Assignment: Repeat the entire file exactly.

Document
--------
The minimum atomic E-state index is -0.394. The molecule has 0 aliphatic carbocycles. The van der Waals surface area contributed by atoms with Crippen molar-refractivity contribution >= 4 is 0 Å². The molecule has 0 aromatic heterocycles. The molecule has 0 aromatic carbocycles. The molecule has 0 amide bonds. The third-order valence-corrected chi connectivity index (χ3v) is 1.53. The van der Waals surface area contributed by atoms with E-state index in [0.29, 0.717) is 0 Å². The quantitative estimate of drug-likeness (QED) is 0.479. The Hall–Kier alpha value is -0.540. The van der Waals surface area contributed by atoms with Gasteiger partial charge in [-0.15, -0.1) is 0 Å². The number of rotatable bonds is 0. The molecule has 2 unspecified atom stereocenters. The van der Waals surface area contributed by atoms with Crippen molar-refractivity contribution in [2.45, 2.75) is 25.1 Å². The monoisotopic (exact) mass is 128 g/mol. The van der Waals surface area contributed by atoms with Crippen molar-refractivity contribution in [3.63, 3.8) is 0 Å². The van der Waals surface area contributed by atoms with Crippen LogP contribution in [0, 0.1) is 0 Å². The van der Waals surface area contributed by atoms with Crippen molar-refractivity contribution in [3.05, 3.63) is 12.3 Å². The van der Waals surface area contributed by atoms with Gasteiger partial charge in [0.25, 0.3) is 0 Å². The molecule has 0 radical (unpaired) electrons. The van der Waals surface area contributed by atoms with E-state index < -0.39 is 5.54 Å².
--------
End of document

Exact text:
The minimum atomic E-state index is -0.394. The molecule has 0 aliphatic carbocycles. The van der Waals surface area contributed by atoms with Crippen molar-refractivity contribution >= 4 is 0 Å². The molecule has 0 aromatic heterocycles. The molecule has 0 aromatic carbocycles. The molecule has 0 amide bonds. The third-order valence-corrected chi connectivity index (χ3v) is 1.53. The van der Waals surface area contributed by atoms with E-state index in [0.29, 0.717) is 0 Å². The quantitative estimate of drug-likeness (QED) is 0.479. The Hall–Kier alpha value is -0.540. The van der Waals surface area contributed by atoms with Gasteiger partial charge in [-0.15, -0.1) is 0 Å². The number of rotatable bonds is 0. The molecule has 2 unspecified atom stereocenters. The van der Waals surface area contributed by atoms with Crippen molar-refractivity contribution in [2.45, 2.75) is 25.1 Å². The monoisotopic (exact) mass is 128 g/mol. The van der Waals surface area contributed by atoms with Crippen molar-refractivity contribution in [3.63, 3.8) is 0 Å². The van der Waals surface area contributed by atoms with Crippen LogP contribution in [0, 0.1) is 0 Å². The van der Waals surface area contributed by atoms with Crippen molar-refractivity contribution in [3.05, 3.63) is 12.3 Å². The van der Waals surface area contributed by atoms with Gasteiger partial charge in [0.25, 0.3) is 0 Å². The molecule has 0 radical (unpaired) electrons. The van der Waals surface area contributed by atoms with E-state index < -0.39 is 5.54 Å².